Let that sink in for a second. Over the 46-mile distance between Scotland’s two biggest cities years disappear from the average person’s life. Get on a plane and fly south for an hour and the outcomes are even more pronounced. A baby born in leafy Hampstead in London will be expected to live 12 more years than one born in Glasgow. That is a national scandal.
During the SNP leadership debate on BBC Scotland, all the candidates told me eradicating poverty is their number one priority. Saying it is one thing but achieving it is much more difficult. Down the years, politicians from every party have tried to tackle lower life expectancy in the west of Scotland. It even has a name, the Glasgow Effect, but solutions have proved elusive because it is complex and stretches across generations.
Tackling poverty is key. People trapped in poor circumstances have limited choices in life and little incentive to change. Reducing income inequality will help but it isn’t the whole answer. It’s all very well to compare life expectancy in poor parts of Glasgow with prosperous parts of London but even when the comparison is with other de-industrialised conurbations, the result is grim. Glaswegians have a 30 per cent higher risk of dying before they are 65 than even people in Liverpool and Manchester, places with similar stories of manufacturing decline.
Analysis shows the biggest causes of premature deaths are cancer, heart disease and strokes, along with so-called ‘despair conditions’ arising from smoking and alcohol consumption. This is where we find cause for hope.
A new study showed the Scottish Government’s minimum pricing scheme has been linked to a 13 per cent drop in alcohol-related deaths in the past year. Just as the indoor smoking ban led to a dramatic drop in lung cancer deaths, direct intervention can make a difference.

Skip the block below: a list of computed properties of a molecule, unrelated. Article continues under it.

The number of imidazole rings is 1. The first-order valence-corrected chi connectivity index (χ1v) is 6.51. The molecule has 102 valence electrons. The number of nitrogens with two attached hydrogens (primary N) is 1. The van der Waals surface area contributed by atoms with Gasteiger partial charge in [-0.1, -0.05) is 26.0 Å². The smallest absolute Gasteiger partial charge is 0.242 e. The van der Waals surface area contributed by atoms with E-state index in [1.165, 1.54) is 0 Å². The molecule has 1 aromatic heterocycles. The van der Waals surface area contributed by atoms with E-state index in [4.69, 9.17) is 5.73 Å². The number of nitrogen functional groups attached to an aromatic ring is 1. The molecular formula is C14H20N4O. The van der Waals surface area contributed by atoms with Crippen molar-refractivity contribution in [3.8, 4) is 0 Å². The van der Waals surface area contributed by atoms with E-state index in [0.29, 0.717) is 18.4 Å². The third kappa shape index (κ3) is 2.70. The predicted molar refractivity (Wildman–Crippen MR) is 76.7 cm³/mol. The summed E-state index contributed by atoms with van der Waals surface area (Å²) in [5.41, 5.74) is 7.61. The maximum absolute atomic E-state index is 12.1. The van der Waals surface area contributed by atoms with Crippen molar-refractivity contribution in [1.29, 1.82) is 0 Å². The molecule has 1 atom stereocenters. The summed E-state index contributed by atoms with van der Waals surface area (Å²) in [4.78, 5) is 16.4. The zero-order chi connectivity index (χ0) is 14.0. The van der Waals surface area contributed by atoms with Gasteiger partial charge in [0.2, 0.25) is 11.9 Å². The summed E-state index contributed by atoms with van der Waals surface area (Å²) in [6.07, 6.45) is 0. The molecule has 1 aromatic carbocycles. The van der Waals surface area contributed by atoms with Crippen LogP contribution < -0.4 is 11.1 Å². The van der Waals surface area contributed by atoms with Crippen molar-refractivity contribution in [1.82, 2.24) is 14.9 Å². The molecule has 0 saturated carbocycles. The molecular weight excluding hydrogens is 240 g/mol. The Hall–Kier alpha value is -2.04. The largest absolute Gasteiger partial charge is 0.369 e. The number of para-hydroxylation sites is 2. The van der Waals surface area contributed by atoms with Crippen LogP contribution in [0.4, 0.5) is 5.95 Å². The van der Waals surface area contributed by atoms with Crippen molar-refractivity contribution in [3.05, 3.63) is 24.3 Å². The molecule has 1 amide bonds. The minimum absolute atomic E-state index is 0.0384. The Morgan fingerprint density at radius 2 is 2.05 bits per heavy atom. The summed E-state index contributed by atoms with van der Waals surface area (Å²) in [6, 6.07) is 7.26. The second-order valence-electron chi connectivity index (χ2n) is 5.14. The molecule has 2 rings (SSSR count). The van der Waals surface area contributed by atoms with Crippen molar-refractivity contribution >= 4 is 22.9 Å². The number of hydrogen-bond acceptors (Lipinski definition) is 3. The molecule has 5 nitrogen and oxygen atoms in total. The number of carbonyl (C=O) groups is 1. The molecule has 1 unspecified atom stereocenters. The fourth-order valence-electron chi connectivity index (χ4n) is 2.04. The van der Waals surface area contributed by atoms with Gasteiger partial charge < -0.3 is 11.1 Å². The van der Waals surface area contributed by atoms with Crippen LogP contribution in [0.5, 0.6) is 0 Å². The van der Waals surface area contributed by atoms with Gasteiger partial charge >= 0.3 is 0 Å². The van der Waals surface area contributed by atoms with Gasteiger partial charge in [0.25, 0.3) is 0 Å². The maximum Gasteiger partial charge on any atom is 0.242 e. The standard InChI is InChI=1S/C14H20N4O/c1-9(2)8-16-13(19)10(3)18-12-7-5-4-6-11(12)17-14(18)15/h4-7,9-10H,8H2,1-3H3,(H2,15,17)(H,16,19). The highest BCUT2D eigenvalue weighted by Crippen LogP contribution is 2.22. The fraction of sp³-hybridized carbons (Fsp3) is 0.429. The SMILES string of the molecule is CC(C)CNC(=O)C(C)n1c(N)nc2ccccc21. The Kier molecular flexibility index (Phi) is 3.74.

As so often, if we want inspiration we only need to look to Scandinavia. Fifty years ago, northern Finland had one of the world’s highest rates of heart disease, linked to diet and lifestyle. Government action was focussed on cutting smoking, increasing fruit and vegetable consumption, and working with manufacturers to reduce sodium and fat levels in food. A vast public health campaign was undertaken and outreach workers went from door to door, hammering the message home.
Within ten years, smoking rates dropped from 52 to 31 per cent and average life expectancy for men rose by seven years. Rural northern Finland is very different from urban Glasgow but the scale of the change achieved suggests anything is possible when there is agreement on a course of action.
The issues around life expectancy in the west of Scotland won’t be solved overnight but neither can we just accept they are facts of life that cannot be tackled. This is about people’s lives ending far too soon.
It will take huge investment in public health campaigns, better fitness facilities, massive outreach programmes and probably further legislation around junk food and alcohol but the Finnish example shows change can happen and possibly sooner than we think. Where there is a will, there is a way.